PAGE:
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Economics of Cancer Care

The treatment of patients with brain metastases involves issues of controlling recurrence, side effects, and costs.
Copenhagen, Denmark—Current follow-up strategy for patients with prostate cancer was found to be the least cost-effective approach in an analysis conducted in Europe.
Gone are the days when patients with cancer were, for the most part, protected from healthcare costs by their medical insurance. According to a recent study sponsored by the National Comprehensive Cancer Network and conducted by Ronan J. Kelly, MD, MBA, MBBCh, Assistant Professor of Oncology, Johns Hopkins Sidney Kimmel Comprehensive Cancer Center, Baltimore, and colleagues, with high deductibles, escalating copayments, and cost-sharing requirements becoming the status quo, patients with cancer are now, more than ever, feeling the effects of financial toxicity, particularly young patients who are especially susceptible to filing for medical bankruptcy (Kelly RJ, et al. J Oncol Pract. 2015;11:308-312).
Implementing a clinical pathway for stage IV non–small-cell lung cancer led to a reduction in chemotherapy drug costs at the Cleveland Clinic.
Chicago, IL—It is not a surprise that targeted therapies are the main drivers of spending on anticancer drugs in the United States. At the 2015 American Society of Clinical Oncology meeting, researchers presented data from several major cancer centers about the cost of targeted therapies.
Chicago, IL—An analysis of chemotherapy infusion by Aetna shows that approximately 75% of their patients still receive chemotherapy in a community oncology setting, suggested Michael A. Kolodziej, MD, National Medical Director for Oncology Strategy, Aetna at the 2015 American Society of Clinical Oncology meeting.
Chicago, IL—An economic analysis presented by Daniel Goldstein, MD, of Emory University, Atlanta, GA, at the 2015 American Society of Clinical Oncology meeting, was conducted to see at what price will necitum­umab (which is currently being reviewed by the FDA for use in metastatic squamous-cell lung cancer) be cost-­effective. According to this analysis, necitumumab will have to be priced at less than $1300 per cycle to be cost-­effective based on the accepted willing­ness-to-­pay threshold of $150,000.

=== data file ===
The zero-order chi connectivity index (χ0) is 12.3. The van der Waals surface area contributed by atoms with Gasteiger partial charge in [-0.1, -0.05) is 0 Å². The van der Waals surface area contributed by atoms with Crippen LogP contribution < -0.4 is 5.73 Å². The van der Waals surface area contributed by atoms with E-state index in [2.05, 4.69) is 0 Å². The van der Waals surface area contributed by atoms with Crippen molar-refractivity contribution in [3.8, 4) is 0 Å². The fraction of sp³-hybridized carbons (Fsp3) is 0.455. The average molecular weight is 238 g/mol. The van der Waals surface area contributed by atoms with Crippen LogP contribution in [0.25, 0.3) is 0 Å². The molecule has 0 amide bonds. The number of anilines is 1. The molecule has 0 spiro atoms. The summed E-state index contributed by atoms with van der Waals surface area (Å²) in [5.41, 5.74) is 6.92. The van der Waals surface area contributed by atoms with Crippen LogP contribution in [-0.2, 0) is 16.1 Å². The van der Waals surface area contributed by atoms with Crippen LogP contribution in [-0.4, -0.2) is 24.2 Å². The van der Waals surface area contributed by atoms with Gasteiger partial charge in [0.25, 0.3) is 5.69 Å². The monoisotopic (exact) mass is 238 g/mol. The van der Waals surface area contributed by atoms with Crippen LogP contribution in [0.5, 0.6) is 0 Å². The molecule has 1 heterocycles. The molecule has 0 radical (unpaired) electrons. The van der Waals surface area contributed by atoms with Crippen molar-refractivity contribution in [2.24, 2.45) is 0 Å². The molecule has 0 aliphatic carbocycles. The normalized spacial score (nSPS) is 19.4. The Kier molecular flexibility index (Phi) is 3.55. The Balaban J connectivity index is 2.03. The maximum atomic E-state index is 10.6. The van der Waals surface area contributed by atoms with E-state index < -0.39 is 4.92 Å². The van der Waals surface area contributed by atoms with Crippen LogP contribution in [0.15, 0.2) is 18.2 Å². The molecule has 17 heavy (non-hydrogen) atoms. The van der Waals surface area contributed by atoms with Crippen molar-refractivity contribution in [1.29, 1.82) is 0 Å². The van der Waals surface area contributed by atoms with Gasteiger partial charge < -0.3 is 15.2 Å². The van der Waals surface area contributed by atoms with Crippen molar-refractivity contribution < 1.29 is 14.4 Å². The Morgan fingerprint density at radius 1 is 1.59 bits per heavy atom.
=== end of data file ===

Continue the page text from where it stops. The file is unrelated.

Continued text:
Philadelphia, PA—The growing focus on identifying and preventing overpayments and reducing waste in the healthcare system has prompted hospitals to adopt value analysis committees to curb unnecessary medical supply spending. In 2012, as many as 64% of US hospitals were using a value analysis committee to evaluate new devices and new supplies used in their institutions.
Philadelphia, PA—The prognosis for patients with pancreatic cancer, the leading cause of cancer-related deaths in the United States, remains poor. The diagnosis of pancreatic cancer is often delayed to a late stage, which affects impact. Improving the understanding of the early signs and symptoms of this cancer may improve outcomes.
A reevaluation of the value of cancer care between 1982 and 2010 in the United States versus Western Europe (Soneji S, Yang JW. Health Aff [Millwood]. 2015;34:390-397) paints an entirely different picture from a similar analysis published in 2012 (Philipson T, et­ al. Health Aff [Millwood]. 2012;­­31:667-675). The earlier study found significant improvements in breast and prostate cancer survival in the United States relative to Western Europe, concluding that the high costs in the United States were worth it.
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  • Rheumatology Practice Management
  • Lynx CME
  • American Health & Drug Benefits
  • Value-Based Cancer Care
  • Value-Based Care in Myeloma
  • Value-Based Care in Neurology